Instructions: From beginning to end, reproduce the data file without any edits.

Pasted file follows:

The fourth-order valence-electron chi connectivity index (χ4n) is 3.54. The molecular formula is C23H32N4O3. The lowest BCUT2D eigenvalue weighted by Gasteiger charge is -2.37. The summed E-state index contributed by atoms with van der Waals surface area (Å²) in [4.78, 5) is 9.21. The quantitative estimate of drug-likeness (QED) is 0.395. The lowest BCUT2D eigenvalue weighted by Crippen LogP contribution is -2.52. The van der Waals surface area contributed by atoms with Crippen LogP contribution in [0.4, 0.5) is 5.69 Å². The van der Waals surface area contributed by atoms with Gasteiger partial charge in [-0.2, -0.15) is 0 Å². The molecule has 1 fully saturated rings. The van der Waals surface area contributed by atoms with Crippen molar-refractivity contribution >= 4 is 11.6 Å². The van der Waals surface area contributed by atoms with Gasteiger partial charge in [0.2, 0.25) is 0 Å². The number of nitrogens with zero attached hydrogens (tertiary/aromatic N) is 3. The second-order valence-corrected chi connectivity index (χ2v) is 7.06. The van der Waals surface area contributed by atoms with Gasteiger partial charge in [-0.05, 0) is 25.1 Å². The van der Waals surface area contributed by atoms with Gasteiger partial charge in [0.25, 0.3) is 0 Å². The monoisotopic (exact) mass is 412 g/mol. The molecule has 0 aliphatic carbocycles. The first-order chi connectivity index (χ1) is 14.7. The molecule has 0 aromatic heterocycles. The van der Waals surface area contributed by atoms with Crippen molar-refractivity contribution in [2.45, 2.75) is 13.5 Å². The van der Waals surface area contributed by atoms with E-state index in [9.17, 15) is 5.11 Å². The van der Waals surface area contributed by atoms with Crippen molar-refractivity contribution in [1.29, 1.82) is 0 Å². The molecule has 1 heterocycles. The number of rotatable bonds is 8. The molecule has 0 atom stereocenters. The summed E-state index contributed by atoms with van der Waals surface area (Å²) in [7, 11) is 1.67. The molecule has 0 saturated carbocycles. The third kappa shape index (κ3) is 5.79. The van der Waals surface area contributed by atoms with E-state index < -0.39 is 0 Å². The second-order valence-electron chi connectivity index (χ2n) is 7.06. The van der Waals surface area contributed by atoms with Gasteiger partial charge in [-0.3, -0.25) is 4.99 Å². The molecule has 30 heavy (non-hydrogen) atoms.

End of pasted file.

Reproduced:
The fourth-order valence-electron chi connectivity index (χ4n) is 3.54. The molecular formula is C23H32N4O3. The lowest BCUT2D eigenvalue weighted by Gasteiger charge is -2.37. The summed E-state index contributed by atoms with van der Waals surface area (Å²) in [4.78, 5) is 9.21. The quantitative estimate of drug-likeness (QED) is 0.395. The lowest BCUT2D eigenvalue weighted by Crippen LogP contribution is -2.52. The van der Waals surface area contributed by atoms with Crippen LogP contribution in [0.4, 0.5) is 5.69 Å². The van der Waals surface area contributed by atoms with Gasteiger partial charge in [-0.2, -0.15) is 0 Å². The molecule has 1 fully saturated rings. The van der Waals surface area contributed by atoms with Crippen molar-refractivity contribution >= 4 is 11.6 Å². The van der Waals surface area contributed by atoms with Gasteiger partial charge in [0.2, 0.25) is 0 Å². The number of nitrogens with zero attached hydrogens (tertiary/aromatic N) is 3. The second-order valence-corrected chi connectivity index (χ2v) is 7.06. The van der Waals surface area contributed by atoms with Gasteiger partial charge in [-0.05, 0) is 25.1 Å². The van der Waals surface area contributed by atoms with Gasteiger partial charge in [0.25, 0.3) is 0 Å². The monoisotopic (exact) mass is 412 g/mol. The molecule has 0 aliphatic carbocycles. The first-order chi connectivity index (χ1) is 14.7. The molecule has 0 aromatic heterocycles. The van der Waals surface area contributed by atoms with Crippen molar-refractivity contribution in [2.45, 2.75) is 13.5 Å². The van der Waals surface area contributed by atoms with E-state index in [9.17, 15) is 5.11 Å². The van der Waals surface area contributed by atoms with Crippen molar-refractivity contribution in [1.29, 1.82) is 0 Å². The molecule has 1 heterocycles. The number of rotatable bonds is 8. The molecule has 0 atom stereocenters. The summed E-state index contributed by atoms with van der Waals surface area (Å²) in [7, 11) is 1.67. The molecule has 0 saturated carbocycles. The third kappa shape index (κ3) is 5.79. The van der Waals surface area contributed by atoms with E-state index < -0.39 is 0 Å². The second-order valence-electron chi connectivity index (χ2n) is 7.06. The van der Waals surface area contributed by atoms with Gasteiger partial charge in [-0.3, -0.25) is 4.99 Å². The molecule has 30 heavy (non-hydrogen) atoms.